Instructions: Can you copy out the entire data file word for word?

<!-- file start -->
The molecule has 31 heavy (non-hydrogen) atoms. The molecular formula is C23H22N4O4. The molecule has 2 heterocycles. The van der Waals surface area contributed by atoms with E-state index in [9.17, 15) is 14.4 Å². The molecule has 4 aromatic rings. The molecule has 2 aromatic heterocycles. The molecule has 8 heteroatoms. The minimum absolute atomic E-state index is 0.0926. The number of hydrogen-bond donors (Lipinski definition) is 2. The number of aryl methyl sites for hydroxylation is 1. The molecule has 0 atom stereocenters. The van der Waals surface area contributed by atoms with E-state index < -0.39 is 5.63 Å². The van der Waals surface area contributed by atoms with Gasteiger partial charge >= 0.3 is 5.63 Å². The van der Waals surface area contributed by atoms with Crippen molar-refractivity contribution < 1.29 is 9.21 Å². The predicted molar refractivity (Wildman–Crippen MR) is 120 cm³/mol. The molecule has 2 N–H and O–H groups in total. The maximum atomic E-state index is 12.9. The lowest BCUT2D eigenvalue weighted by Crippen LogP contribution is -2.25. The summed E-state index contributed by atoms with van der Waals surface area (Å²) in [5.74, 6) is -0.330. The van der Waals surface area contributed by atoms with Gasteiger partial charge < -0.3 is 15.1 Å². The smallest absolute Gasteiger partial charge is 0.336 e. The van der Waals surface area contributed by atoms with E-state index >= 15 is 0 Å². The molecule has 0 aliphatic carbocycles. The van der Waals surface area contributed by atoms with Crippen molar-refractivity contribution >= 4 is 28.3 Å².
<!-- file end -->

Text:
The molecule has 31 heavy (non-hydrogen) atoms. The molecular formula is C23H22N4O4. The molecule has 2 heterocycles. The van der Waals surface area contributed by atoms with E-state index in [9.17, 15) is 14.4 Å². The molecule has 4 aromatic rings. The molecule has 2 aromatic heterocycles. The molecule has 8 heteroatoms. The minimum absolute atomic E-state index is 0.0926. The number of hydrogen-bond donors (Lipinski definition) is 2. The number of aryl methyl sites for hydroxylation is 1. The molecule has 0 atom stereocenters. The van der Waals surface area contributed by atoms with E-state index < -0.39 is 5.63 Å². The van der Waals surface area contributed by atoms with Gasteiger partial charge >= 0.3 is 5.63 Å². The van der Waals surface area contributed by atoms with Crippen molar-refractivity contribution < 1.29 is 9.21 Å². The predicted molar refractivity (Wildman–Crippen MR) is 120 cm³/mol. The molecule has 2 N–H and O–H groups in total. The maximum atomic E-state index is 12.9. The lowest BCUT2D eigenvalue weighted by Crippen LogP contribution is -2.25. The summed E-state index contributed by atoms with van der Waals surface area (Å²) in [5.74, 6) is -0.330. The van der Waals surface area contributed by atoms with Gasteiger partial charge < -0.3 is 15.1 Å². The smallest absolute Gasteiger partial charge is 0.336 e. The van der Waals surface area contributed by atoms with E-state index >= 15 is 0 Å². The molecule has 0 aliphatic carbocycles. The van der Waals surface area contributed by atoms with Crippen molar-refractivity contribution >= 4 is 28.3 Å².